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RAPHAEL at the request of Adam relates how and wherefore this world was first created; that God, after the expelling of Satan and his angels out of heaven, declared his pleasure to create another world and other creatures to dwell therein; sends his Son with glory and attendance of angels to perform the work of creation in six days: the angels celebrate with hymns the performance thereof, and his reascension into heaven.



DESCEND from heav'n, Urania, by that name
If rightly thou art call’d, whose voice divine
Following, above th' Olympian hill I soar,
Above the flight of Pegaséan wing.
The meaniny, not the name I call: for thou
Nor of the Muses nine, nor on the top
Of old Olympus dwell'st, but heav'nly born,
Before the hills appear’d, or fountain flow'd,


for thou

the top

1. Descend from heav'n, Ura- 491. Onupriados Mouras. He nia,] Descende cælo, Hor. Od. calls it old, that is, famed of old iii. iv. 1. but here it is better and long celebrated, as he says applied, as now his subject leads old Euphrates, i. 420. and mount him from heaven to earth. The Casius old, ii. 593. word Urania in Greek signifies 5. heavenly; and he invokes the Nor of the Muses nine, nor on heavenly Muse as he had done before, i. 6. and as he had said Of old Olympus dwell'st, but in the beginning that he intended heav'nly born, to soar above the Aonian mount, Tasso in his invocation has the so now he says very truly that same sentiment, Gier. Lib. cant. he had effected what he intended, i. st. 2. and soars above the Olympian hill,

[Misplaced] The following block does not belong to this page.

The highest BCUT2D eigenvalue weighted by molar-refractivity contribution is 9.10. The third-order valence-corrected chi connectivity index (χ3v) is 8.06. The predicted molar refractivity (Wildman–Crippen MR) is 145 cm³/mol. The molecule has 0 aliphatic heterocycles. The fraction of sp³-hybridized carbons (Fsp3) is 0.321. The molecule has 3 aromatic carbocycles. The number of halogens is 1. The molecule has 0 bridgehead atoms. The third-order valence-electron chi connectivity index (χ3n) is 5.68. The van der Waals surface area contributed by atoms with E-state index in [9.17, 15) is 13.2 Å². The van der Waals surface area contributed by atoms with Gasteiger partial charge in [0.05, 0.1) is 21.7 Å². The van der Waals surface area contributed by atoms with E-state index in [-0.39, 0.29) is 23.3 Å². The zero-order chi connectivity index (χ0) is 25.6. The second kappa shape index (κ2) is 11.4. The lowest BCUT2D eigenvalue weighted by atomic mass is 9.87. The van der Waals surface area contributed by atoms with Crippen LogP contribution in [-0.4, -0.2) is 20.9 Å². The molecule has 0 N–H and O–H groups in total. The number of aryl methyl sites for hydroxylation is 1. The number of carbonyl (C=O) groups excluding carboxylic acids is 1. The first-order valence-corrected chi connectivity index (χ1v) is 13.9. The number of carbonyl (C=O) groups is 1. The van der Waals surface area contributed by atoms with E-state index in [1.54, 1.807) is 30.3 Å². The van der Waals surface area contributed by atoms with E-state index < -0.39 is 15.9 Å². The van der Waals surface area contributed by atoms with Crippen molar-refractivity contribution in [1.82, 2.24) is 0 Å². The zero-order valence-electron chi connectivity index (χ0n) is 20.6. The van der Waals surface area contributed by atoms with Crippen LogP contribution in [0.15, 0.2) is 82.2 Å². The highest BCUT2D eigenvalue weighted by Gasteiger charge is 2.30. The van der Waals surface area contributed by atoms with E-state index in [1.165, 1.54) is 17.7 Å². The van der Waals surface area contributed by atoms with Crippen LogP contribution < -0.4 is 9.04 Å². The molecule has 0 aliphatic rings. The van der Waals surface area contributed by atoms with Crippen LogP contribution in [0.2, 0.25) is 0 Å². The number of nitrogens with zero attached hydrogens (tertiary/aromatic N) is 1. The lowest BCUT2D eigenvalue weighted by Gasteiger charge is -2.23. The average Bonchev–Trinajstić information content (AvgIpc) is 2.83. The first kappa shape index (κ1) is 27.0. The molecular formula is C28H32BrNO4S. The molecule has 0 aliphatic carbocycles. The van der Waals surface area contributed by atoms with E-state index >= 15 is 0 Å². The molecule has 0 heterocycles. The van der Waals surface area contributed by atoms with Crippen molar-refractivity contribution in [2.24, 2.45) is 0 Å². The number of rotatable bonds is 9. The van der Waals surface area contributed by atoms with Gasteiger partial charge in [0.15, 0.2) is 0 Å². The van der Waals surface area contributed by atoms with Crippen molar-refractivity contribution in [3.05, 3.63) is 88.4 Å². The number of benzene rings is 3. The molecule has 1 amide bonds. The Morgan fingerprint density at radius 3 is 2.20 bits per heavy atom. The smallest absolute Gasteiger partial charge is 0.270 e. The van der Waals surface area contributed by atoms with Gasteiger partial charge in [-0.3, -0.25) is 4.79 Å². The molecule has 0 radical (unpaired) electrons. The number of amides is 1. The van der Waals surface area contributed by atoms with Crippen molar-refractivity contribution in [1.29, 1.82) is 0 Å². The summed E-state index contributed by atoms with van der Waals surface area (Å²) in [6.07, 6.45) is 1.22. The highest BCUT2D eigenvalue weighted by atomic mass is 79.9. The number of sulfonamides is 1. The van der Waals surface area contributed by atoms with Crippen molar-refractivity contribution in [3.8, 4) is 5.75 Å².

O Musa, tu, che di caduchi allori above the flight of Pegaséan wing, Non circondi la fronte in Helicona ; that is, his subject was more

Ma si nel cielo infra i beati cbori sublime than the loftiest flights

Hai di stelle immortali aurea corona, of the heathen poets. The

Thyer. mountain Olympus is celebrated 8. Before the hills appear'd, of for the seat of the Muses, who fountain flow'd, &c.] From Prov. were therefore called Olym- viii. 24, 25, 30. When there were piades, as in Homer, Iliad. ii. no depths, I was brought forth;


Thou with eternal Wisdom didst converse,
Wisdom thy sister, and with her didst play
In presence of th' almighty Father, pleas’d
With thy celestial song. Up led by thee
Into the heav'n of heav'ns I have presum'd,
An earthly guest, and drawn empyreal air,
Thy temp’ring ; with like safety guided down
Return me to my native element : :
Lest from this flying steed unrein’d, (as once


when there were no fountains too pure and fine for him, but abounding with water: Before the the heavenly Muse temper'd and mountains were settled, before the qualified it so as to make him hills was I brought forth: Then capable of breathing in it: which was 1 by him as one brought up is a modest and beautiful